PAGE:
Faculty of
Engineering, Architecture and Information Technology

07 May 2019

The UQ Architecture group at Hong Kong’s Victoria Peak

Government funding that supports global experiences for emerging Australian leaders has enabled 23 UQ students to travel to Hong Kong and China in 2018 and 2019.

The Endeavour Leadership Program (ELP) provided more than $70,000 in grants to students from chemical engineering and architecture cohorts to travel abroad and connect with international networks, while experiencing their chosen fields of study from a completely new perspective.

Head of the UQ School of Architecture Professor Cameron Bruhn and lecturer Dr Silvia Micheli accompanied 13 undergraduate students to Hong Kong and China in a nine-day field trip in January 2019.

The group explored the urban developments of Hong Kong, Macau and Shenzhen, learning about the individual character of each city as well as the strategic roles each has played in the construction of the Pearl River Delta megacity.

Dr Micheli said the goal of the field trip was to investigate the tensions that Asian global cities, such as Hong Kong, are experiencing in balancing their global and local identities at an urban scale.

“Shenzhen is a city that is developing incredibly fast, using technology to shape its urban growth, and the impact on the build environment is impressive,” Dr Micheli said.

“We also crossed the new Hong Kong–Zhuhai–Macau Bridge, a majestic piece of regional infrastructure with enormous political and economic implications in the Pearl River Delta.

“During the trip we introduced the students to international architectural firms based in Hong Kong and Shenzhen, allowing them to see how they operate, understand the design challenges they face and discover the kinds of professional skills that are needed to become a successful architect in Asia.

“Students started networking and got a real sense of the exciting career opportunities ahead.

“In order to comprehend how Asian global cities are changing, one needs to visit them physically, walk through them to get the sense of their scale and visit their new buildings to learn from their innovations.”

“This endeavour grant has been a great way for students to dive into new urban dimensions and, at the same time, start building their professional path.”

Architecture student Sean Dervan said the trip was an inspiring and enriching experience.

“Seeing the sheer scale and pace of urbanisation taking place in China first-hand was mind-blowing,” he said.

“The Pearl River Delta is fast becoming the world’s largest megacity, with a mega-scale approach to architecture and infrastructure to match.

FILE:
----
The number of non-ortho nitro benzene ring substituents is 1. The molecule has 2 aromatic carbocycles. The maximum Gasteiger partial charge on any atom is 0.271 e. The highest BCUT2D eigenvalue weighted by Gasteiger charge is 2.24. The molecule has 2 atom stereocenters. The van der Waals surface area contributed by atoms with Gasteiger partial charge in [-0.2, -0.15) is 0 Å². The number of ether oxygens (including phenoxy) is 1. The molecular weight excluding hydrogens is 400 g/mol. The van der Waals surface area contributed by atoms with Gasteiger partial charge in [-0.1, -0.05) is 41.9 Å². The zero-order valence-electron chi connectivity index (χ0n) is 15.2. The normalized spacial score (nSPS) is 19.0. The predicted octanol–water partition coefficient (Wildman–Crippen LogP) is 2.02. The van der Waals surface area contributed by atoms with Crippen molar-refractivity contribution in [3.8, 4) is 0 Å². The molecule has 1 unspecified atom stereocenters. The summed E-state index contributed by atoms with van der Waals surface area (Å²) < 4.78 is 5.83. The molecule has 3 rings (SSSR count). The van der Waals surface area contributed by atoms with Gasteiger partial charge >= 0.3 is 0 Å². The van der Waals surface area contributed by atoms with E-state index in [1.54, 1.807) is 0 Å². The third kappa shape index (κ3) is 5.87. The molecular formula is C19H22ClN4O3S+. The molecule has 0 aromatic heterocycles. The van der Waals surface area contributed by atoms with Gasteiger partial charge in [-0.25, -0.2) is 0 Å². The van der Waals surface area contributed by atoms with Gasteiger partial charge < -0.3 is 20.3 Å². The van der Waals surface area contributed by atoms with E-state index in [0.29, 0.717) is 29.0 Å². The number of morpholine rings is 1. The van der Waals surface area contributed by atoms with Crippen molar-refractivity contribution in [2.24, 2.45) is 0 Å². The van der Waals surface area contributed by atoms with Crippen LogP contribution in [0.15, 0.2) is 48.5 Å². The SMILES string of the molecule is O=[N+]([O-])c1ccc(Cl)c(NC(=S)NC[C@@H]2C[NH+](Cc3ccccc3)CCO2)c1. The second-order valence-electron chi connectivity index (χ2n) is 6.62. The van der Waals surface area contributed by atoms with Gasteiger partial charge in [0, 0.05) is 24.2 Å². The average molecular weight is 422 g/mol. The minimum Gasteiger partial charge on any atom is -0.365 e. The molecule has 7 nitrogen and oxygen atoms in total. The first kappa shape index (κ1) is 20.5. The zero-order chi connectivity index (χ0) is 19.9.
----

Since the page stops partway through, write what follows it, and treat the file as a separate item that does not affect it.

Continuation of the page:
“There is a new typology of architecture evolving from balancing the tensions between dense urbanisation and the human scale which was fascinating to witness.”

Mr Dervan said the visits to global architecture firms where students were given the opportunity to discuss and learn from their approach to projects in the region was very inspiring.

“I feel that I have been given a valuable and unique opportunity to grow my professional and academic skills in an extremely progressive architectural field, with many exciting future possibilities,” he said.

Professor Peta Ashworth, Chair in Sustainable Energy Futures and Coordinator of the Master of Sustainable Energy program, travelled with 10 postgraduate students to China through 2018 and 2019.

Master of Sustainable Energy student Ben Clarke said the study tour he completed in January this year was “one seriously eye-opening experience.”

“We met with people developing the next generation of renewable energy technologies such as hydrogen fuel cells and ocean energy,” Mr Clarke said.

“We met with people on the forefront of technical feasibility projects in carbon capture utilisation and storage.

“We met the people operating the cutting-edge high-efficiency, low-emissions coal-fired power plants, and we met people modelling and forecasting the future of energy for China and the world.

“We also met the people trying to bridge the gap between technology and society to bring about more holistic changes that provide true benefits to society.

“The entire experience was truly enriching in an academic and professional sense but it also provided some amazing personal experiences as well.”

Mr Clarke said the trip was a fantastic opportunity and he would urge any future students to take part.

The School of Chemical Engineering has received a grant to take another 10 students abroad. More information about this opportunity will be made available soon.